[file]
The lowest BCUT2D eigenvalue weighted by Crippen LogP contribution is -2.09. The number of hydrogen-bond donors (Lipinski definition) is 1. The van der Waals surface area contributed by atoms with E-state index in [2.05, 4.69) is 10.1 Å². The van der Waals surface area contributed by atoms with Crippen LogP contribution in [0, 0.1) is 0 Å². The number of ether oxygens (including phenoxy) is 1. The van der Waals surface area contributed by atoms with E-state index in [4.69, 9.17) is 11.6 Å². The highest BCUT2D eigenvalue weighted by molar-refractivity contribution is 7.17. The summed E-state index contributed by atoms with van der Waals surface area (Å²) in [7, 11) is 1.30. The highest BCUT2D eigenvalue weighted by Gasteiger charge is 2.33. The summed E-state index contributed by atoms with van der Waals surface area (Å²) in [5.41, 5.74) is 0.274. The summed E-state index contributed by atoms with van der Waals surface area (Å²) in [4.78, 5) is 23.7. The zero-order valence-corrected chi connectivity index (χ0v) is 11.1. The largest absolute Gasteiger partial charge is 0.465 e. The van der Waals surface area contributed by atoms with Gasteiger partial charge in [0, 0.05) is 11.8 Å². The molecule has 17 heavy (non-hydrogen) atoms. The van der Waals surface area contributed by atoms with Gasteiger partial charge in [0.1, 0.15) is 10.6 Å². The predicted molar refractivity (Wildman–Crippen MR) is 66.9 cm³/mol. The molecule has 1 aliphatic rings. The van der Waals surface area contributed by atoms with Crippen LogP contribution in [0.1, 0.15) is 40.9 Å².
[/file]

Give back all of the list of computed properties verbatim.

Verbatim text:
The lowest BCUT2D eigenvalue weighted by Crippen LogP contribution is -2.09. The number of hydrogen-bond donors (Lipinski definition) is 1. The van der Waals surface area contributed by atoms with E-state index in [2.05, 4.69) is 10.1 Å². The van der Waals surface area contributed by atoms with Crippen LogP contribution in [0, 0.1) is 0 Å². The number of ether oxygens (including phenoxy) is 1. The van der Waals surface area contributed by atoms with E-state index in [4.69, 9.17) is 11.6 Å². The highest BCUT2D eigenvalue weighted by molar-refractivity contribution is 7.17. The summed E-state index contributed by atoms with van der Waals surface area (Å²) in [7, 11) is 1.30. The highest BCUT2D eigenvalue weighted by Gasteiger charge is 2.33. The summed E-state index contributed by atoms with van der Waals surface area (Å²) in [5.41, 5.74) is 0.274. The summed E-state index contributed by atoms with van der Waals surface area (Å²) in [4.78, 5) is 23.7. The zero-order valence-corrected chi connectivity index (χ0v) is 11.1. The largest absolute Gasteiger partial charge is 0.465 e. The van der Waals surface area contributed by atoms with Gasteiger partial charge in [0, 0.05) is 11.8 Å². The molecule has 17 heavy (non-hydrogen) atoms. The van der Waals surface area contributed by atoms with Gasteiger partial charge in [0.1, 0.15) is 10.6 Å². The predicted molar refractivity (Wildman–Crippen MR) is 66.9 cm³/mol. The molecule has 1 aliphatic rings. The van der Waals surface area contributed by atoms with Crippen LogP contribution in [0.1, 0.15) is 40.9 Å².